The UK government announced a series of measures to end the country’s contribution to climate change by 2050 and achieve a greener transport future. These steps include phasing out the sale of new petrol and diesel cars/vans by 2030 and ensuring that all new cars/vans are fully zero-emissions at the tailpipe from 2035. Plans are supported by over £1.8 billion of government funding intended to encourage the uptake of greener vehicles. Funding includes grants for purchasing zero or ultra-low emissions cars/vans, as well as grants for local authorities, businesses, and homeowners to install EV chargepoints. The UK government has pledged £1.3 billion to accelerate the installation of electric vehicle charging stations in homes and on streets across the UK, as well as on motorways in England.[1] However, installing an EV charger is not as simple as just connecting it to your electricity supply. There are many factors to consider and electrical parameters that need to be monitored. Investing in a portable energy logger, such as Chauvin Arnoux’s PEL103, provides an easy, ergonomic, and economic solution to evaluating your company’s capacity to support multiple EV chargepoints.[2]

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Investing in a PEL

Some of the things to think about before installing an electric vehicle chargepoint are cost, electrical load, impact on your electricity supply, and earthing requirements. A portable energy logger cannot help you with earthing; however, it does provide an easy way of assessing your business' capacity to support EV charging stations, as well as the impact they may have on your electricity supply, particularly with regards to harmonics and load balance. Portable energy loggers, such as Chauvin Arnoux’s PEL103, not only provide an initial assessment of these criteria, they can help you to monitor the long-term impacts of electric vehicle charging points.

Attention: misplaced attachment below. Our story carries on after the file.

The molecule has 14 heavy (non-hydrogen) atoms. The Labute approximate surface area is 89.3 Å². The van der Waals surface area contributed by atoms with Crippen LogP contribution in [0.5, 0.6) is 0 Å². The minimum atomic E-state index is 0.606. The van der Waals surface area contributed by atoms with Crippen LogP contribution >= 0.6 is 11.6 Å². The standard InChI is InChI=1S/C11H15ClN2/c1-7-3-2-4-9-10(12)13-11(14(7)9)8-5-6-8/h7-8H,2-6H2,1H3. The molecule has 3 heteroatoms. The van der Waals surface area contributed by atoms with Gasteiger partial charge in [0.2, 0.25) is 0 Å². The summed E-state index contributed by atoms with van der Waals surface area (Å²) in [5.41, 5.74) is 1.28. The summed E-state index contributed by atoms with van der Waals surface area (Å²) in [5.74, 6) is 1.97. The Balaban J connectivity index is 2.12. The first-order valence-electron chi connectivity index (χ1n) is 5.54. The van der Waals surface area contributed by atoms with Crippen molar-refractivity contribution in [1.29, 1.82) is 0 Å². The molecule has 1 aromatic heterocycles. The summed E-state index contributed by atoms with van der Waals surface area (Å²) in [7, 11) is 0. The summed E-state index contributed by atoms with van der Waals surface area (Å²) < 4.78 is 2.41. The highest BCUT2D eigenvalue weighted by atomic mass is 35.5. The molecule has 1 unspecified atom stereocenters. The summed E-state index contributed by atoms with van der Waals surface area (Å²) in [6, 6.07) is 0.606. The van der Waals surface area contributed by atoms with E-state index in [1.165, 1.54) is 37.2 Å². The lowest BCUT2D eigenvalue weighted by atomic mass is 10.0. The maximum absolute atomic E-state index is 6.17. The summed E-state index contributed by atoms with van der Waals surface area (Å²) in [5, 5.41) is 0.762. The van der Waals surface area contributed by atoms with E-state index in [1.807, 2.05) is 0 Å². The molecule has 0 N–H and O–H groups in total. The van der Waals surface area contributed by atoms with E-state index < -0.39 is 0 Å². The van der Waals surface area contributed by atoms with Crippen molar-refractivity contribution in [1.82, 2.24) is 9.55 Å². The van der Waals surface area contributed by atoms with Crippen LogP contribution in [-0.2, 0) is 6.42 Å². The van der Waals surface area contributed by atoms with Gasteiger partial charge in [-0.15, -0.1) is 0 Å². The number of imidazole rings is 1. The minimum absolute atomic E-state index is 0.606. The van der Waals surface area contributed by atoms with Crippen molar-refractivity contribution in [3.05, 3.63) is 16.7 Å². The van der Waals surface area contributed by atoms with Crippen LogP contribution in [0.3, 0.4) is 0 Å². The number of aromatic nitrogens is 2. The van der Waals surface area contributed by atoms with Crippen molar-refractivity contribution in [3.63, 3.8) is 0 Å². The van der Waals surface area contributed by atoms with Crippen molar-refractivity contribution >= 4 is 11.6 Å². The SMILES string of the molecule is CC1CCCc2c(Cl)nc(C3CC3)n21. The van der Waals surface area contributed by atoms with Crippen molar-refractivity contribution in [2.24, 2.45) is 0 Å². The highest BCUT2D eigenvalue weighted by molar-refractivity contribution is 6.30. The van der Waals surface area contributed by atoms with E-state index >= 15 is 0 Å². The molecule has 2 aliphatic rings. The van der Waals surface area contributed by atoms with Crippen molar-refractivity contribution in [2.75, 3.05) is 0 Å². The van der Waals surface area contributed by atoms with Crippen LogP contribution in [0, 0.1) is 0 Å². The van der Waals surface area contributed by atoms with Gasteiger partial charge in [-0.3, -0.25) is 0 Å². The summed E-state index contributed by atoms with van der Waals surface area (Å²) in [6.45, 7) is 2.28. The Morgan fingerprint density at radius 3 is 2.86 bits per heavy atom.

Moreover, PELs offer a convenient method of evaluating your company’s general energy efficiency and can provide insights into ways you could save electricity, money, and emissions. They quickly pay for themselves in recuperated energy costs. For an overview of how you can use portable energy loggers to optimise energy efficiency, please see our blog Eight Steps Businesses Should Take Towards Energy Efficiency.

4 Things to Consider Before Installing an EV Chargepoint

With help from Chauvin Arnoux, we've highlighted the factors you should consider when installing an EV charger. We also offer guidance on using PELs to draw meaningful conclusions about these determinants.  

1.) Type of EV Chargepoint

Homes, businesses, and motorways will all have different requirements when it comes to EV chargers. Standard/ slow chargers will re-power a car/van within 8 and 12 hours. This is ideal for homeowners who have the luxury of recharging their car/van overnight. However, it’s not so great for people travelling on motorways to important meetings. Therefore, it is much more likely that you’ll encounter a supercharger or rapid-charger on an M- or A-road. These stations can deliver a substantial amount of charge in as little as 10 to 20 minutes.

To deliver significant charge, motorway EV stations draw a large load; most are rated at 130kW or more, compared to home chargers which have a rating of only 3kW. Installing multiple 130kW loads on company premises will prove very challenging and expensive; however, standard/slow chargers will not deliver enough charge to cars over the course of the workday. Due to this, company’s tend to install mid-range charging stations such as 7kW-rated, single-phase points which will charge a car in 3 to 4 hours or 22kW-rated, three-phase chargers which will re-power a vehicle in 1 to 2 hours.